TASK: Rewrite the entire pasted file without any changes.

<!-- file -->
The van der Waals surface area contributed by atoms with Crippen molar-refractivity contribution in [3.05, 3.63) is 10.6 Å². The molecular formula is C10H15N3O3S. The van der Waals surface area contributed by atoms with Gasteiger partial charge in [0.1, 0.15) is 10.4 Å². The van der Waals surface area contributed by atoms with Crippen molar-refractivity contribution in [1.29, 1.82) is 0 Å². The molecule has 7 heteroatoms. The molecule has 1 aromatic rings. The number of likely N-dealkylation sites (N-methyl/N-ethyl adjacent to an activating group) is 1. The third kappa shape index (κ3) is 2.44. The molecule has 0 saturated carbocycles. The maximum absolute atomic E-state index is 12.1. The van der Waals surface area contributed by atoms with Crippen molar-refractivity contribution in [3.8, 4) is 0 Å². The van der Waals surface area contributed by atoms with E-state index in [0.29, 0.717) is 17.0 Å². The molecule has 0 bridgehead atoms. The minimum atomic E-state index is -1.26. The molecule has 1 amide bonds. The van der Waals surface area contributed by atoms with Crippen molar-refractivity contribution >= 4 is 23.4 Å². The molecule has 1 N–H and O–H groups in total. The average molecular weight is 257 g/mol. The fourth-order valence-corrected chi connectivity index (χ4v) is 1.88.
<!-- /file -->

The van der Waals surface area contributed by atoms with Crippen molar-refractivity contribution in [3.05, 3.63) is 10.6 Å². The molecular formula is C10H15N3O3S. The van der Waals surface area contributed by atoms with Gasteiger partial charge in [0.1, 0.15) is 10.4 Å². The van der Waals surface area contributed by atoms with Crippen molar-refractivity contribution in [1.29, 1.82) is 0 Å². The molecule has 7 heteroatoms. The molecule has 1 aromatic rings. The number of likely N-dealkylation sites (N-methyl/N-ethyl adjacent to an activating group) is 1. The third kappa shape index (κ3) is 2.44. The molecule has 0 saturated carbocycles. The maximum absolute atomic E-state index is 12.1. The van der Waals surface area contributed by atoms with Crippen molar-refractivity contribution in [3.8, 4) is 0 Å². The van der Waals surface area contributed by atoms with E-state index in [0.29, 0.717) is 17.0 Å². The molecule has 0 bridgehead atoms. The minimum atomic E-state index is -1.26. The molecule has 1 amide bonds. The van der Waals surface area contributed by atoms with Crippen molar-refractivity contribution >= 4 is 23.4 Å². The molecule has 1 N–H and O–H groups in total. The average molecular weight is 257 g/mol. The fourth-order valence-corrected chi connectivity index (χ4v) is 1.88.